Next-gen­er­a­tion se­quenc­ing: FDA of­fers guid­ance to stream­line path to mar­ket

The FDA on Thurs­day fi­nal­ized two guid­ance doc­u­ments re­lat­ed to next-gen­er­a­tion se­quenc­ing (NGS) and draft­ed new guid­ance on in­ves­ti­ga­tion­al in vit­ro di­ag­nos­tics (IVDs) in on­col­o­gy tri­als – all of which of­fer rec­om­men­da­tions to pro­vide test de­vel­op­ers with a more ef­fi­cient path to mar­ket.

The fi­nal­ized guid­ance doc­u­ments pro­vide NGS test de­vel­op­ers with rec­om­men­da­tions for de­sign­ing, de­vel­op­ing and val­i­dat­ing tests, as well as us­ing ge­net­ic vari­ant data­bas­es to sup­port clin­i­cal va­lid­i­ty.

Jef­frey Shuren

“The rapid adop­tion of NGS tech­nolo­gies in re­search and clin­i­cal set­tings is help­ing to iden­ti­fy count­less new ge­net­ic vari­ants. How­ev­er, in­for­ma­tion about ge­net­ic vari­ants is gen­er­al­ly stored in a man­ner that is not pub­licly ac­ces­si­ble,” ex­plained Jef­frey Shuren, di­rec­tor of FDA’s Cen­ter for De­vices and Ra­di­o­log­i­cal Health. “To­day’s re­lease of the FDA’s fi­nal guid­ance on ge­net­ic vari­ant data­bas­es will help change this par­a­digm by en­cour­ag­ing da­ta shar­ing and the ac­cu­mu­la­tion in pub­lic data­bas­es of ev­i­dence sup­port­ing the clin­i­cal va­lid­i­ty of ge­nom­ic tests to help pro­vide an even more ef­fi­cient path to mar­ket.”

The 7-page draft guid­ance, mean­while, de­scribes how spon­sors of cer­tain on­col­o­gy tri­als can use an op­tion­al stream­lined sub­mis­sion process to de­ter­mine whether use of an in­ves­ti­ga­tion­al IVD — in­clud­ing those that in­cor­po­rate NGS tech­nol­o­gy — in a tri­al of in­ves­ti­ga­tion­al can­cer drug or bi­o­log­i­cal prod­ucts is con­sid­ered sig­nif­i­cant risk, non­signif­i­cant risk or ex­empt from re­view.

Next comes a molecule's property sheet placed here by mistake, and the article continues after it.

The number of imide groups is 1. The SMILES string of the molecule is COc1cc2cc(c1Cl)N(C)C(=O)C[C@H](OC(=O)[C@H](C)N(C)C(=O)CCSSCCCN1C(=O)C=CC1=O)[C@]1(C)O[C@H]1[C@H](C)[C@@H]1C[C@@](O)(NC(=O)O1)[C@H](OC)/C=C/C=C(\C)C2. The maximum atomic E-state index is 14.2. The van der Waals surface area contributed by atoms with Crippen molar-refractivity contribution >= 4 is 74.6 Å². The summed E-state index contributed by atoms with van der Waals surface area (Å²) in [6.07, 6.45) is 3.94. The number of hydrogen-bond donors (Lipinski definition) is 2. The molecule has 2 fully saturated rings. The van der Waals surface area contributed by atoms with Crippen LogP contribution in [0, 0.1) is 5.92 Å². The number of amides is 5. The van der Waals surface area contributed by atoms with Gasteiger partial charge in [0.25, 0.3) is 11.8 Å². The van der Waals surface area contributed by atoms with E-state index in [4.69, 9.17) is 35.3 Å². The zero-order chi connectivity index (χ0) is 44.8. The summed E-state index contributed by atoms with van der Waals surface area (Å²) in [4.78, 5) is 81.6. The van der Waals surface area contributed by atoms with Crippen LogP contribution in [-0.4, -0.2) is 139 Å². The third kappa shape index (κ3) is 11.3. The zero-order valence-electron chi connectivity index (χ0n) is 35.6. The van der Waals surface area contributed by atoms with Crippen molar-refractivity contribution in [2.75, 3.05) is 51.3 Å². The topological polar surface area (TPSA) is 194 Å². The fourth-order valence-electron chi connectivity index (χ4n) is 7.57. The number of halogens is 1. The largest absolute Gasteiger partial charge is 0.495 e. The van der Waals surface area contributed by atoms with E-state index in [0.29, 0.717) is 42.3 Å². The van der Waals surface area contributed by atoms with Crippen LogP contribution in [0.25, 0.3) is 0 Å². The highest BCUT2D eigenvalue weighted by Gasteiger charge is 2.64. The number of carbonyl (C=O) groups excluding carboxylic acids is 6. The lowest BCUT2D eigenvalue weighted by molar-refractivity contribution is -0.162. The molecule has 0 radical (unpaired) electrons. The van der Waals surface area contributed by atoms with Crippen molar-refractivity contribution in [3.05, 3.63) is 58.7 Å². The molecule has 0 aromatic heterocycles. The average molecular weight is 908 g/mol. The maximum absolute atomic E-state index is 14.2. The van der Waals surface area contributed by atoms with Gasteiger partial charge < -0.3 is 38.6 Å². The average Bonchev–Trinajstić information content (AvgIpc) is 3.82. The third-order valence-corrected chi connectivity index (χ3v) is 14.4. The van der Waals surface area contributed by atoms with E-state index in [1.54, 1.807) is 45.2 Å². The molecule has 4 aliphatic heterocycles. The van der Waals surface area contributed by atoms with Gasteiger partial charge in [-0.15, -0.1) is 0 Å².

Scott Got­tlieb

“This is a step to­ward our goal of hav­ing a com­mon fil­ing for a drug and di­ag­nos­tic sys­tem where the drug is co-de­vel­oped with a di­ag­nos­tic test,” FDA Com­mis­sion­er Scott Got­tlieb said in re­marks on Thurs­day.

Back­ground

NGS can en­able doc­tors to look across mil­lions of DNA changes that may de­ter­mine whether a per­son has or is at risk of de­vel­op­ing a ge­net­ic dis­ease, or to in­form treat­ment de­ci­sions, FDA ex­plained.

“The rapid adop­tion of NGS-based tests in both re­search and clin­i­cal prac­tice is lead­ing to iden­ti­fi­ca­tion of an in­creas­ing num­ber of ge­net­ic vari­ants (e.g., path­o­gen­ic, be­nign, and of un­known sig­nif­i­cance), in­clud­ing rare vari­ants that may be unique to a sin­gle in­di­vid­ual or fam­i­ly,” FDA said.

To date, FDA has au­tho­rized three NGS on­co-pan­els:

  • Foun­da­tionOne CDx, which was ap­proved in No­vem­ber 2017, and can de­tect ge­net­ic mu­ta­tions in 324 genes;
  • MSK-IM­PACT, al­so ap­proved in No­vem­ber 2017, which can de­tect ge­net­ic mu­ta­tions in 468 genes; and
  • On­comine Dx Tar­get Test, ap­proved in June 2017, which can de­tect ge­net­ic mu­ta­tions in 23 genes.

“Oth­er tests us­ing NGS tech­nol­o­gy au­tho­rized by FDA to date in­clude: Prax­is Ex­tend­ed RAS Pan­el (de­tects two genes) and Foun­da­tion­Fo­cus BR­CA (al­so de­tects two genes),” an FDA spokesper­son told Fo­cus.

“These pan­els can ac­cel­er­ate can­cer drug de­vel­op­ment and im­prove clin­i­cal out­comes by re­duc­ing pa­tient screen­ing time and costs. These tech­nolo­gies can help re­duce the risks as­so­ci­at­ed with the need for mul­ti­ple tis­sue biop­sies. And these plat­forms can be rapid­ly up­dat­ed to de­tect new onco­genes or gene vari­ants as these mark­ers are iden­ti­fied by re­searchers,” Got­tlieb ex­plained.